As Star Wars - Episode 7 drives towards a $2 billion box office haul around the world, fans are still being treated to interesting behind-the-scenes details and pre-production ideas that didn't make the final Force Awakens cut. From the conceptual origins of new franchise stars Rey and Finn to the practical effects behind some of the film's best moments, fans have plenty of trivia to digest as they wait for Disney's first Star Wars spin-off, Rogue One, to arrive on December 16th.
Deleted scenes are always a fun opportunity to reflect on what could have been - in contrast to what ultimately hit theater screens. Since J.J. Abrams and Lawrence Kasdan drastically reworked Michael Arndt's original Star Wars 7 script, crew members have already revealed a number of interesting changes and cut sequences that were considered but dropped before, during, and after filming. Most of the deleted scenes simply offered more insight into characters that were already fleshed-out by the slimmer Force Awakens cut - while others provided a bit more screen time and/or development for new cast members. Nevertheless, some were more substantive - including a sequence that would have featured the return of a fan-favorite Jedi master from the original trilogy: Yoda.
While attending the American Cinema Editors awards, Force Awakens editor Maryann Brandon revealed to Entertainment Tonight that Yoda had been considered for inclusion in Star Wars 7 - indicating the idea went far enough to warrant a visit from puppet master Frank Oz.
According to Brandon:
"There was one point where we were actually thinking of having Yoda in the film, and then we decided not to. Frank Oz came in for a day and did a whole bunch of Yoda and he was over the moon to do it — and we were tickled pink!"
Unfortunately, Brandon does not elaborate on how Yoda would have been utilized or why, exactly, J.J. Abrams decided not to bring back the beloved Jedi. Still, unlike Yoda's current cameo in The Force Awakens (in which he is represented by voice only), a "bunch" of work from Frank Oz definitely suggests that a larger role for the deceased Jedi master was under consideration at one point.
How long the character was considered and where Oz visited with Abrams isn't clear either. It's possible Abrams only explored the idea of including Yoda for a few days in pre-production and brought Oz in for a relatively informal creative meeting - or, conversely, the character could have been up for a much larger part and Oz came to set during filming. Until Brandon or someone else specifies, there's no way of knowing how much, or how little, screen time Yoda might have been given in Star Wars 7.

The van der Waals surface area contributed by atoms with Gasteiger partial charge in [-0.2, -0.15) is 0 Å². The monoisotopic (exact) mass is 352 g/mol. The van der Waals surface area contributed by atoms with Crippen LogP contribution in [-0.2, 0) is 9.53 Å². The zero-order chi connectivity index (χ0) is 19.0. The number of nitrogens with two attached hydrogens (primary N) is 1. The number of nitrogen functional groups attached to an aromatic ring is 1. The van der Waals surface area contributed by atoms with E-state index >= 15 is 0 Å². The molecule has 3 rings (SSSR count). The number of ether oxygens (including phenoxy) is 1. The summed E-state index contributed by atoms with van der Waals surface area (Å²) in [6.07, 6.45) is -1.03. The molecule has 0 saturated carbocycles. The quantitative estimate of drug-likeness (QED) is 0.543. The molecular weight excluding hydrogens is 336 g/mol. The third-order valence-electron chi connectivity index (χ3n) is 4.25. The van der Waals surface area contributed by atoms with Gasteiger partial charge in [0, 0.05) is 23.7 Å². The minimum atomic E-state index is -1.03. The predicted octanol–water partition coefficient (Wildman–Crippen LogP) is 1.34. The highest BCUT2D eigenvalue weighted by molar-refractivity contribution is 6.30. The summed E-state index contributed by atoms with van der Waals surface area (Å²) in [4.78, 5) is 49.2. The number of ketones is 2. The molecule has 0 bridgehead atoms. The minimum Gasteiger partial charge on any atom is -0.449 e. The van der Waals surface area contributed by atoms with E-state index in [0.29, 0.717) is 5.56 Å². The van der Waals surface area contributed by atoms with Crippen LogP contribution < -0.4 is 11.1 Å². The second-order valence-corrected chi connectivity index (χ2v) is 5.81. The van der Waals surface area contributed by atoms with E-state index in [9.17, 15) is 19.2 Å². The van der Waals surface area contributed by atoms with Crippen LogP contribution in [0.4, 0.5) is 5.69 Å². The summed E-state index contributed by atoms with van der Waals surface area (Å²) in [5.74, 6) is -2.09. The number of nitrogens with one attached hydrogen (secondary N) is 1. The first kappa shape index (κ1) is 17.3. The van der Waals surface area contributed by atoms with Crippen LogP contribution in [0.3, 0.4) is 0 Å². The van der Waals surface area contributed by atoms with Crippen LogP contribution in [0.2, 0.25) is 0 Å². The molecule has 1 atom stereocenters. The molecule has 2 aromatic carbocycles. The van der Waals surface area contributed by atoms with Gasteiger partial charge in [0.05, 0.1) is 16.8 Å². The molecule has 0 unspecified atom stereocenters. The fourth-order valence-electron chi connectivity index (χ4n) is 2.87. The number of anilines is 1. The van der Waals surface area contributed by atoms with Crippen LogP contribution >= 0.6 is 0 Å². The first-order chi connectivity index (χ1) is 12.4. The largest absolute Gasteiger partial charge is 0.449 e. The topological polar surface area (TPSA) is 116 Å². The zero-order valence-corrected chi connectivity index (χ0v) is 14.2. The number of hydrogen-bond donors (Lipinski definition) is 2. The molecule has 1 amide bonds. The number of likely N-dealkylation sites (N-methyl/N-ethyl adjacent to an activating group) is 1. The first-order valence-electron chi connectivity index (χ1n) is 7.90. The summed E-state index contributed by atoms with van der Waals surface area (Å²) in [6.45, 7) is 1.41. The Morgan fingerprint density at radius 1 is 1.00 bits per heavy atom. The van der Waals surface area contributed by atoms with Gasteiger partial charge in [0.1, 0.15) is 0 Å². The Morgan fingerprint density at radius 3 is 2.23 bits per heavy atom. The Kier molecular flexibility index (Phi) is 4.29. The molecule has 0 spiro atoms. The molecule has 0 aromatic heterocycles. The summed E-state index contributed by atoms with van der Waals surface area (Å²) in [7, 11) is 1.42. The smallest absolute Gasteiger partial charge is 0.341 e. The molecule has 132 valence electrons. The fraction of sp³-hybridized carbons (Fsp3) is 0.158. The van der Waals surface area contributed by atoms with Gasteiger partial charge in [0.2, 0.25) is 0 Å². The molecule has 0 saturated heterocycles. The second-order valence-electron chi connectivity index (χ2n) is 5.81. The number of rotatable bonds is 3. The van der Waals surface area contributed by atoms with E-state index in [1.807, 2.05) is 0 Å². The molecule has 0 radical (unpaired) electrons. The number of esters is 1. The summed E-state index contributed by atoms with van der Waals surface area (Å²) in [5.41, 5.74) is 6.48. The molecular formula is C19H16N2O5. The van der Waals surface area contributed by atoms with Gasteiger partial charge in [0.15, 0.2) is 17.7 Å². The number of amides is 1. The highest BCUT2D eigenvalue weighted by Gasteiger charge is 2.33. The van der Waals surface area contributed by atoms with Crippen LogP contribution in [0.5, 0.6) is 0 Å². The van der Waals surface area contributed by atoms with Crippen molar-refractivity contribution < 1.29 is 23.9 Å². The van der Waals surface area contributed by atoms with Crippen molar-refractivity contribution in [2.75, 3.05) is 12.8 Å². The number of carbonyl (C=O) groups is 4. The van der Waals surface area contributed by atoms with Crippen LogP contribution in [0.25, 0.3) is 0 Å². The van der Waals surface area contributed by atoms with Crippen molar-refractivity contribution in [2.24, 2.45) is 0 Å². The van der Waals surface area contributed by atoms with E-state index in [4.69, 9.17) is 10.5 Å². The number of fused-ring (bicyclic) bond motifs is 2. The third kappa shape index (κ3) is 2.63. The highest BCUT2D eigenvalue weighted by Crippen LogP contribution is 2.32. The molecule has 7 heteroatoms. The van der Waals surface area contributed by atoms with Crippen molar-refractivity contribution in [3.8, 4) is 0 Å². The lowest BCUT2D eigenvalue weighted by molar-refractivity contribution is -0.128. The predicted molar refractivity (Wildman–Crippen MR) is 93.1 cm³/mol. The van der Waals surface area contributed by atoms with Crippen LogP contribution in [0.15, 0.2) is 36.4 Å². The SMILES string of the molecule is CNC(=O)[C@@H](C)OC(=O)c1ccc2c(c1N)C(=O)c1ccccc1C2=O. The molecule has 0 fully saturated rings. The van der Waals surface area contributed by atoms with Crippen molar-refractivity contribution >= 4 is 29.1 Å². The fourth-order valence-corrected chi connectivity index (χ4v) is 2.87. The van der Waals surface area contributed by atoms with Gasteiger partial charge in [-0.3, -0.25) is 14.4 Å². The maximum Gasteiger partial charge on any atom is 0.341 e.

Since there were no murmurs of Oz on set, in juxtaposition to Simon Pegg's work, it's more likely that Oz (and the idea of including Yoda) were part of pre-production meetings - as Abrams and Kasdan began refining The Force Awakens script. That said, it's still fun to think about how the character might have been depicted and where he would have fit into the film. The most obvious way to include the now Force ghost Jedi would have been in Rey's Force flashback - but, again, the suggestion that Oz came in for a day certainly hints at a more substantive part. Assuming the visit from Oz was early in the process, maybe Yoda was, at one point, going to appear as a Force ghost to help guide Rey on her journey to Skywalker (or possibly narrate the entire Force vision).
It's similarly unclear what "doing a bunch of Yoda" actually means. Was Abrams going to ditch the prequel CGI model in favor of a practical Yoda puppeted by Oz or did Oz come in and "do" Yoda in a voice over booth? Given that Abrams tried to do everything he could with practical effects, the idea of bringing Yoda back to the big screen using modern puppeteering is an exciting one; though, Abrams also turned to CGI effects for the Yoda-like heroine Maz Kanata.
After all, Oz's puppeted Yoda was not particularly well-received in Episode 1 - forcing Lucasfilm to replace the practical performance with a CGI character for the Blu-ray release.
As a result, the decision to not include Yoda may have been a smart move - since Abrams was already tasked with re-introducing a cast of beloved human characters, re-introducing a beloved puppet/CGI character would have been even more challenging by comparison - and it's possible that even if Abrams and Kasdan really wanted to bring Yoda back, they might have opted to wait until the time, effects, and story could truly do the Jedi Master justice.
Either way, it's a fun behind-the-scenes detail - and a hopeful indication that we might still get to see Yoda again in a future film.
Star Wars: Episode 7 – The Force Awakens is now in theaters, and will be followed by Rogue One: A Star Wars Story on December 16th, 2016, Star Wars: Episode 8 on December 15th, 2017, and the Han Solo Star Wars Anthology film on May 25th, 2018. Star Wars: Episode 9 is expected to reach theaters in 2019, followed by the third Star Wars Anthology film in 2020.
Sources: Entertainment Tonight (via Screen Crush)